Bristol hotels have high hopes for 2018

Events | Growth | Latest News | Leisure & Tourism | South West

Mark Payne, Bristol Hoteliers Association

A fifth consecutive year of profit growth for the UK hotels market has left accommodation providers in Bristol cautiously optimistic about enjoying a prosperous 2018.

Occupancy rates in the greater Bristol area for 2017 have been at 79% This has been buoyed with people coming to the city to enjoy its many attractions and events.

According to Destination Bristol, August saw the best performing weekend in the city..

HotStats, a profit and loss benchmarking services to hoteliers named Bristol as one of the top performing markets in the UK in July, and said the UK industry was on course for a fifth consecutive year of profit per room growth.

The city has also become one of the most popular destinations for business meetings and events according the annual British Meetings & Events Industry Survey with Bristol now ranked fifth across the UK.

It is seen as an increasingly important city which now delivers the infrastructure that event organisers want combined with an accessible location and excellent value.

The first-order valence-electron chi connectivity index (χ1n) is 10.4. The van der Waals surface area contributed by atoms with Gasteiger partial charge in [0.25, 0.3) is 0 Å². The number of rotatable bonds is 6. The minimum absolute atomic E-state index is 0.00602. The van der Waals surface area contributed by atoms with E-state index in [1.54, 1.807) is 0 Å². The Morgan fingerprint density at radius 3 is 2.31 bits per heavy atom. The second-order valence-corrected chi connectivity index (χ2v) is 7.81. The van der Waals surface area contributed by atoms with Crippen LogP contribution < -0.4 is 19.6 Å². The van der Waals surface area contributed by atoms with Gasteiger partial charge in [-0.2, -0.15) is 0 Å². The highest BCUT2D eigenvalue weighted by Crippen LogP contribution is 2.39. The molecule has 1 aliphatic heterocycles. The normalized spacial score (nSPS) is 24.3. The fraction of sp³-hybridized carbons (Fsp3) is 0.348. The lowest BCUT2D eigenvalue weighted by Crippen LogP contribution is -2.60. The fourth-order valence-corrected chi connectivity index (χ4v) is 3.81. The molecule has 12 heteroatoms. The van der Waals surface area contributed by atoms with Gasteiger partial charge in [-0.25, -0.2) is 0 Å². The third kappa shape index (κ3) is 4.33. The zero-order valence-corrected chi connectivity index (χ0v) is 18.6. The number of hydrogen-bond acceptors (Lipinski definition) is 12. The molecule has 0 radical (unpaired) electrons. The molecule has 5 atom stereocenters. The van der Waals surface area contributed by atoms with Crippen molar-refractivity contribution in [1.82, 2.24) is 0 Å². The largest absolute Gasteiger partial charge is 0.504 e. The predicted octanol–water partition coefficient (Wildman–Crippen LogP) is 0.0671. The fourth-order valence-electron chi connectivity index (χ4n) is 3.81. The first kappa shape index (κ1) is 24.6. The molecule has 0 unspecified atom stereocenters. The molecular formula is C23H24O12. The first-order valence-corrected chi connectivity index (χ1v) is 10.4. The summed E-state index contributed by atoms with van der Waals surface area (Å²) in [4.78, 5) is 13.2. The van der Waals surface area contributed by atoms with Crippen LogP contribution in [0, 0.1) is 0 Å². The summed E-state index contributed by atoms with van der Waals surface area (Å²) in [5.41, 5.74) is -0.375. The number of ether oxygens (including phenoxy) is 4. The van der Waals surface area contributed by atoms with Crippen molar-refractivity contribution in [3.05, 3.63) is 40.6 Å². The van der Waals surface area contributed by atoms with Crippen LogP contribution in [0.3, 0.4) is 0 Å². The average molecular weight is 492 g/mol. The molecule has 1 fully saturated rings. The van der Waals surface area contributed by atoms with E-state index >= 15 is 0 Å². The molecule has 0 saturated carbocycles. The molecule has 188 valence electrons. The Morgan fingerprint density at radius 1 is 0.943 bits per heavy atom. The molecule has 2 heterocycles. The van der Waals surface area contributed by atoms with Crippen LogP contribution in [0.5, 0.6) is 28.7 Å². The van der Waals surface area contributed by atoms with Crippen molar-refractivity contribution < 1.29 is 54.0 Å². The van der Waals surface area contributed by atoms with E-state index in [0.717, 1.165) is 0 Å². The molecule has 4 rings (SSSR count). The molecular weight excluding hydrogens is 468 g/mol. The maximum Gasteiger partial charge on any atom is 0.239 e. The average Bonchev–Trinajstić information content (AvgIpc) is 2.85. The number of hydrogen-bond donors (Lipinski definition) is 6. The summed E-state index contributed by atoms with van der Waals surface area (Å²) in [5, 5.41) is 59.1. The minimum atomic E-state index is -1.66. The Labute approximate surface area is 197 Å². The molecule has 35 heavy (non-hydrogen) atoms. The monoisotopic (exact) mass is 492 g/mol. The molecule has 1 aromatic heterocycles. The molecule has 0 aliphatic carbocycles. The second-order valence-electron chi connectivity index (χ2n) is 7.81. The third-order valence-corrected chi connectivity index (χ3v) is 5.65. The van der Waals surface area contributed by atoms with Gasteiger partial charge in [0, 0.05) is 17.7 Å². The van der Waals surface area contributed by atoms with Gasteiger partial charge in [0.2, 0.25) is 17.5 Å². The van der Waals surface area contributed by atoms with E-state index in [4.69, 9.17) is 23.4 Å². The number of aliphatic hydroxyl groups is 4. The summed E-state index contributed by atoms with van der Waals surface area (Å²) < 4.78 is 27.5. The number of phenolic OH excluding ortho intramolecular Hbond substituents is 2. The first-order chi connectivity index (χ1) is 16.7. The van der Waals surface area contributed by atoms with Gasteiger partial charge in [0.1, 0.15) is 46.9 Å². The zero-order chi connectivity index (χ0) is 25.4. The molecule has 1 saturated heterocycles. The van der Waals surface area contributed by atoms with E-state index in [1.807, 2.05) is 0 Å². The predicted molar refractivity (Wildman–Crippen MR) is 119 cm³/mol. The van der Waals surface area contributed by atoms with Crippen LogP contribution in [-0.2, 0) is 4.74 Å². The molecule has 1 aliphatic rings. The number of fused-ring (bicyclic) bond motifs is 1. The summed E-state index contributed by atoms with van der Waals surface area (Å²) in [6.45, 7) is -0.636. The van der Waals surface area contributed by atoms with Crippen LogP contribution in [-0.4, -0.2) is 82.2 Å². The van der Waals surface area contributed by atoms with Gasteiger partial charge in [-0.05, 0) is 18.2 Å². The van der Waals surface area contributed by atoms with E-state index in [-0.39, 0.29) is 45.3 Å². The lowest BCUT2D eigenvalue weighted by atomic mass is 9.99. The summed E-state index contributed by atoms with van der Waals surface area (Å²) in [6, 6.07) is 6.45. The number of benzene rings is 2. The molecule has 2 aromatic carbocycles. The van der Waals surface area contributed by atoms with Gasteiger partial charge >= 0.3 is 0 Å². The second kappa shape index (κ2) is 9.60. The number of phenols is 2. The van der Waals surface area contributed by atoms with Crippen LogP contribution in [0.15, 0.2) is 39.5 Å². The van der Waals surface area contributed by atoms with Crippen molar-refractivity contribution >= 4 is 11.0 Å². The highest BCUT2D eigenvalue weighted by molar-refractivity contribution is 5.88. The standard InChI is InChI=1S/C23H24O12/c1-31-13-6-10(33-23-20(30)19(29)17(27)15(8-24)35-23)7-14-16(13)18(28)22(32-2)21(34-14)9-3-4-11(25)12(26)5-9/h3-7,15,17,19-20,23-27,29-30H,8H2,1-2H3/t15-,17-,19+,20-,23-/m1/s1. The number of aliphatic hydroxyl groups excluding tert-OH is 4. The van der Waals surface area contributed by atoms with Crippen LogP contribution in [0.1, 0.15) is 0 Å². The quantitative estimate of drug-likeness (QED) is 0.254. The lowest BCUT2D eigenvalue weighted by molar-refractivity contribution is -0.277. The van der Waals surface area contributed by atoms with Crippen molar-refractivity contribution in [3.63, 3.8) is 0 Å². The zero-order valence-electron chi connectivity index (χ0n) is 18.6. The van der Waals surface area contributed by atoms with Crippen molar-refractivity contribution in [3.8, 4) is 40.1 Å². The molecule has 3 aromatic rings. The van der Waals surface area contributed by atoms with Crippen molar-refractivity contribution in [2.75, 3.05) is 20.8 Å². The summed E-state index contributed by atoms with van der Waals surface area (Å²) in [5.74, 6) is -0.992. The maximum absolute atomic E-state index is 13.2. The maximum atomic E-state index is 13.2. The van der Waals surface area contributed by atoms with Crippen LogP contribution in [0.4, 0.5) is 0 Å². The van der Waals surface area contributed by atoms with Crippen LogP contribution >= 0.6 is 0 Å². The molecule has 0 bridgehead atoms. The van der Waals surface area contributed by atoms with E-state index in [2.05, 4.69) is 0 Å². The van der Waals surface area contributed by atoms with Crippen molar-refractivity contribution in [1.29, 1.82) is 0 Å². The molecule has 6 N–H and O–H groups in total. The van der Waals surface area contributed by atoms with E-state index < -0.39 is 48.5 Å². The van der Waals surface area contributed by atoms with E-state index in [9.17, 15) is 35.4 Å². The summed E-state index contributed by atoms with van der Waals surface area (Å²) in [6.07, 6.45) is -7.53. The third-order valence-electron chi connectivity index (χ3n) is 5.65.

Major events such as the International Balloon Fiesta, Bristol Harbour Festival, the Downs Music Festival, concerts at the Lloyds Amphitheatre, sporting fixtures such as World Cup cricket and Glastonbury Festival all generated demand for accommodation in and around the city.

There was also displaced demand due to several major events in Cardiff, which did not have enough bed space of its own.

The Welsh capital saw Champions League football and a series of sell-out Coldplay concerts at the Principality Stadium.  These both helped boost business in Bristol.

Bristol Hoteliers Association Chairman Mark Payne said: “There may be fewer ‘spike’ events in the calendar for 2018, with Glastonbury having a rest year and no Champions League in Cardiff, but we remain confident of another good year in 2018.

“The current economic climate and poor exchange rate has been beneficial to us, because it has prompted more people to enjoy city breaks and ‘staycations’ in the UK, which is likely to continue well into 2018.”

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